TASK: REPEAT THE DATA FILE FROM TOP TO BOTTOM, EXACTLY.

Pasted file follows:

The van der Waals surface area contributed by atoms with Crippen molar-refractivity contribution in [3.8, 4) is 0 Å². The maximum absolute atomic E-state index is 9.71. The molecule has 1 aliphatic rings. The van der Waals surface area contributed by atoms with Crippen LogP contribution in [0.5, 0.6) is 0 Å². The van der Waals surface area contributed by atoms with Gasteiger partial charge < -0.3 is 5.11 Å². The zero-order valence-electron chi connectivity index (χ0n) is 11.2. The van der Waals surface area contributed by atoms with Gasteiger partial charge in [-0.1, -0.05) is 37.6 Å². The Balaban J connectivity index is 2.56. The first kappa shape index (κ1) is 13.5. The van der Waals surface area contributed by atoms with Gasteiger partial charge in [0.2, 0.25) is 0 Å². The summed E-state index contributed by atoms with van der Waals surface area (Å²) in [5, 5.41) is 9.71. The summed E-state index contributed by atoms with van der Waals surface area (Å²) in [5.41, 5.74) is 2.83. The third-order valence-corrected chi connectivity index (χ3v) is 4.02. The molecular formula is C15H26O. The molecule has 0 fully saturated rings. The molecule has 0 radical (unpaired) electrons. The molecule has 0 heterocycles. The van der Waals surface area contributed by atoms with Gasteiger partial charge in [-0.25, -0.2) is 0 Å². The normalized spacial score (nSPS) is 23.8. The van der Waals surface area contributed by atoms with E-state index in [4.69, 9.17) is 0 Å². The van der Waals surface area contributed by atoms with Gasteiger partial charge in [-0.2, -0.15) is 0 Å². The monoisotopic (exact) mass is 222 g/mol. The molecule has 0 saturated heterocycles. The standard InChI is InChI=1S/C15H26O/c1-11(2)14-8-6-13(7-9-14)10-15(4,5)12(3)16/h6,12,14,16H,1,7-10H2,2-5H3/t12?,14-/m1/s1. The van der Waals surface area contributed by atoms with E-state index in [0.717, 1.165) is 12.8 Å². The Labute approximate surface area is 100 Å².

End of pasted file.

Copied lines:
The van der Waals surface area contributed by atoms with Crippen molar-refractivity contribution in [3.8, 4) is 0 Å². The maximum absolute atomic E-state index is 9.71. The molecule has 1 aliphatic rings. The van der Waals surface area contributed by atoms with Crippen LogP contribution in [0.5, 0.6) is 0 Å². The van der Waals surface area contributed by atoms with Gasteiger partial charge < -0.3 is 5.11 Å². The zero-order valence-electron chi connectivity index (χ0n) is 11.2. The van der Waals surface area contributed by atoms with Gasteiger partial charge in [-0.1, -0.05) is 37.6 Å². The Balaban J connectivity index is 2.56. The first kappa shape index (κ1) is 13.5. The van der Waals surface area contributed by atoms with Gasteiger partial charge in [0.2, 0.25) is 0 Å². The summed E-state index contributed by atoms with van der Waals surface area (Å²) in [5, 5.41) is 9.71. The summed E-state index contributed by atoms with van der Waals surface area (Å²) in [5.41, 5.74) is 2.83. The third-order valence-corrected chi connectivity index (χ3v) is 4.02. The molecular formula is C15H26O. The molecule has 0 fully saturated rings. The molecule has 0 radical (unpaired) electrons. The molecule has 0 heterocycles. The van der Waals surface area contributed by atoms with Gasteiger partial charge in [-0.25, -0.2) is 0 Å². The normalized spacial score (nSPS) is 23.8. The van der Waals surface area contributed by atoms with E-state index in [4.69, 9.17) is 0 Å². The van der Waals surface area contributed by atoms with Gasteiger partial charge in [-0.2, -0.15) is 0 Å². The monoisotopic (exact) mass is 222 g/mol. The molecule has 0 saturated heterocycles. The standard InChI is InChI=1S/C15H26O/c1-11(2)14-8-6-13(7-9-14)10-15(4,5)12(3)16/h6,12,14,16H,1,7-10H2,2-5H3/t12?,14-/m1/s1. The van der Waals surface area contributed by atoms with E-state index in [0.717, 1.165) is 12.8 Å². The Labute approximate surface area is 100 Å².